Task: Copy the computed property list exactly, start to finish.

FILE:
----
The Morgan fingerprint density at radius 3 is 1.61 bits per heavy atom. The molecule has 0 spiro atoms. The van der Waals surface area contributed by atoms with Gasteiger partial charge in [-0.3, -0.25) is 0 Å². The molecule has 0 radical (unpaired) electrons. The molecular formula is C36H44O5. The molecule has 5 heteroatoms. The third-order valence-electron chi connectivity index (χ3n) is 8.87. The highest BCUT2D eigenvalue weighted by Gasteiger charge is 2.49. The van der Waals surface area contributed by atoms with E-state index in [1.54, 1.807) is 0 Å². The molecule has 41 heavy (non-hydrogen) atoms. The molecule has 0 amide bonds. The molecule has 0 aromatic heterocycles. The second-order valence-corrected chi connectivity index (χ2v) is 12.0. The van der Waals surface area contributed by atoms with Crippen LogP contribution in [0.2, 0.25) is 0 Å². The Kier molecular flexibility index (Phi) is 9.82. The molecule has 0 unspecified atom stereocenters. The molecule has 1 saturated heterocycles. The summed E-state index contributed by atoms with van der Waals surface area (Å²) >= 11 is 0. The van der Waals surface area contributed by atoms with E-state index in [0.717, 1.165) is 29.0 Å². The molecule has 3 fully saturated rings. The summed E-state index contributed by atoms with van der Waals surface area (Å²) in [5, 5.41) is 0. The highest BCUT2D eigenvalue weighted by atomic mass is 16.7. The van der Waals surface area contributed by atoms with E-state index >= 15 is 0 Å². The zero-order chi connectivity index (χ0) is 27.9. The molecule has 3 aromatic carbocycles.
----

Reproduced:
The Morgan fingerprint density at radius 3 is 1.61 bits per heavy atom. The molecule has 0 spiro atoms. The van der Waals surface area contributed by atoms with Gasteiger partial charge in [-0.3, -0.25) is 0 Å². The molecule has 0 radical (unpaired) electrons. The molecular formula is C36H44O5. The molecule has 5 heteroatoms. The third-order valence-electron chi connectivity index (χ3n) is 8.87. The highest BCUT2D eigenvalue weighted by Gasteiger charge is 2.49. The van der Waals surface area contributed by atoms with E-state index in [1.54, 1.807) is 0 Å². The molecule has 41 heavy (non-hydrogen) atoms. The molecule has 0 amide bonds. The molecule has 0 aromatic heterocycles. The second-order valence-corrected chi connectivity index (χ2v) is 12.0. The van der Waals surface area contributed by atoms with Crippen LogP contribution in [0.2, 0.25) is 0 Å². The Kier molecular flexibility index (Phi) is 9.82. The molecule has 0 unspecified atom stereocenters. The molecule has 1 saturated heterocycles. The summed E-state index contributed by atoms with van der Waals surface area (Å²) >= 11 is 0. The van der Waals surface area contributed by atoms with E-state index in [0.717, 1.165) is 29.0 Å². The molecule has 3 fully saturated rings. The summed E-state index contributed by atoms with van der Waals surface area (Å²) in [5, 5.41) is 0. The highest BCUT2D eigenvalue weighted by atomic mass is 16.7. The van der Waals surface area contributed by atoms with E-state index >= 15 is 0 Å². The zero-order chi connectivity index (χ0) is 27.9. The molecule has 3 aromatic carbocycles.